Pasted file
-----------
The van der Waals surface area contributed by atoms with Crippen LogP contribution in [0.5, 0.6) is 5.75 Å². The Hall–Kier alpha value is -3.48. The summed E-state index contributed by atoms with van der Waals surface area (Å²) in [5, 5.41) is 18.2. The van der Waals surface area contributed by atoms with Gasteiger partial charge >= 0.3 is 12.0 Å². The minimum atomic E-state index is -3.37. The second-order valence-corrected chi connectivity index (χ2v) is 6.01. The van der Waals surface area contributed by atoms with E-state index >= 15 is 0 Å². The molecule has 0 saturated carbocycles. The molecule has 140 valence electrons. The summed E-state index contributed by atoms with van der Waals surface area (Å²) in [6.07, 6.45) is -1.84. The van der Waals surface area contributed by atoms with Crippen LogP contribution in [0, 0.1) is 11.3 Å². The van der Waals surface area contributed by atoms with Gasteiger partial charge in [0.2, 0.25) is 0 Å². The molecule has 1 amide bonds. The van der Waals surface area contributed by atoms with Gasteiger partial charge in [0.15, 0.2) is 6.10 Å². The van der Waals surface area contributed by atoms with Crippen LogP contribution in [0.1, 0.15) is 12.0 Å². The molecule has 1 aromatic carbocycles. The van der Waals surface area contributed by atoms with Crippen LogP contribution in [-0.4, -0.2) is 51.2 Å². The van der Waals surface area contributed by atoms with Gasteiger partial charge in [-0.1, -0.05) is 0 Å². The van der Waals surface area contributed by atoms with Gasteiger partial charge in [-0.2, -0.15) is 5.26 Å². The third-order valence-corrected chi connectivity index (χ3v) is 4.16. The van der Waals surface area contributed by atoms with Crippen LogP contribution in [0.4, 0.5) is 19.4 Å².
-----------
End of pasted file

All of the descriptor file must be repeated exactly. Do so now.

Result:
The van der Waals surface area contributed by atoms with Crippen LogP contribution in [0.5, 0.6) is 5.75 Å². The Hall–Kier alpha value is -3.48. The summed E-state index contributed by atoms with van der Waals surface area (Å²) in [5, 5.41) is 18.2. The van der Waals surface area contributed by atoms with Gasteiger partial charge >= 0.3 is 12.0 Å². The minimum atomic E-state index is -3.37. The second-order valence-corrected chi connectivity index (χ2v) is 6.01. The van der Waals surface area contributed by atoms with E-state index >= 15 is 0 Å². The molecule has 0 saturated carbocycles. The molecule has 140 valence electrons. The summed E-state index contributed by atoms with van der Waals surface area (Å²) in [6.07, 6.45) is -1.84. The van der Waals surface area contributed by atoms with Crippen LogP contribution in [0, 0.1) is 11.3 Å². The van der Waals surface area contributed by atoms with Gasteiger partial charge in [0.2, 0.25) is 0 Å². The molecule has 1 amide bonds. The van der Waals surface area contributed by atoms with Gasteiger partial charge in [0.15, 0.2) is 6.10 Å². The van der Waals surface area contributed by atoms with Crippen LogP contribution in [0.1, 0.15) is 12.0 Å². The molecule has 1 aromatic carbocycles. The van der Waals surface area contributed by atoms with Crippen LogP contribution in [-0.4, -0.2) is 51.2 Å². The van der Waals surface area contributed by atoms with Gasteiger partial charge in [-0.1, -0.05) is 0 Å². The van der Waals surface area contributed by atoms with Gasteiger partial charge in [-0.2, -0.15) is 5.26 Å². The third-order valence-corrected chi connectivity index (χ3v) is 4.16. The van der Waals surface area contributed by atoms with Crippen LogP contribution in [0.4, 0.5) is 19.4 Å².